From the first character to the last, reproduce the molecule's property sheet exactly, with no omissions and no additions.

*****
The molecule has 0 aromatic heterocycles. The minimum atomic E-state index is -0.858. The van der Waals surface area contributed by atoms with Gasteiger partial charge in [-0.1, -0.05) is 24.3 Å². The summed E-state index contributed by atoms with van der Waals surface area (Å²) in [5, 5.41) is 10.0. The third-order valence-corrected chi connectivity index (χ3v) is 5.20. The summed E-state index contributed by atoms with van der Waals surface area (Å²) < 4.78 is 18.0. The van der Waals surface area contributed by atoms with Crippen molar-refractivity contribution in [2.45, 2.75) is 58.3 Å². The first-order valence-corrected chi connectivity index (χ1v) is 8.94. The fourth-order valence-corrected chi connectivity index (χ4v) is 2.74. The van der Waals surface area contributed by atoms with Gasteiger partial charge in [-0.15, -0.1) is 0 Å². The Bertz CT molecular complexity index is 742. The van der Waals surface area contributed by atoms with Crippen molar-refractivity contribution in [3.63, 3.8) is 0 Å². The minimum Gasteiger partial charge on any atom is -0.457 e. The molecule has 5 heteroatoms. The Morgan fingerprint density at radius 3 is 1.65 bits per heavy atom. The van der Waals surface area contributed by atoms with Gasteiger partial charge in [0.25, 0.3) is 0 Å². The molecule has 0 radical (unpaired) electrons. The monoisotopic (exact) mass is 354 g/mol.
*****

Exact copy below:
The molecule has 0 aromatic heterocycles. The minimum atomic E-state index is -0.858. The van der Waals surface area contributed by atoms with Gasteiger partial charge in [-0.1, -0.05) is 24.3 Å². The summed E-state index contributed by atoms with van der Waals surface area (Å²) in [5, 5.41) is 10.0. The third-order valence-corrected chi connectivity index (χ3v) is 5.20. The summed E-state index contributed by atoms with van der Waals surface area (Å²) < 4.78 is 18.0. The van der Waals surface area contributed by atoms with Crippen molar-refractivity contribution in [2.45, 2.75) is 58.3 Å². The first-order valence-corrected chi connectivity index (χ1v) is 8.94. The fourth-order valence-corrected chi connectivity index (χ4v) is 2.74. The van der Waals surface area contributed by atoms with Gasteiger partial charge in [-0.15, -0.1) is 0 Å². The Bertz CT molecular complexity index is 742. The van der Waals surface area contributed by atoms with Crippen molar-refractivity contribution in [3.63, 3.8) is 0 Å². The minimum Gasteiger partial charge on any atom is -0.457 e. The molecule has 5 heteroatoms. The Morgan fingerprint density at radius 3 is 1.65 bits per heavy atom. The van der Waals surface area contributed by atoms with Gasteiger partial charge in [0.25, 0.3) is 0 Å². The molecule has 0 radical (unpaired) electrons. The monoisotopic (exact) mass is 354 g/mol.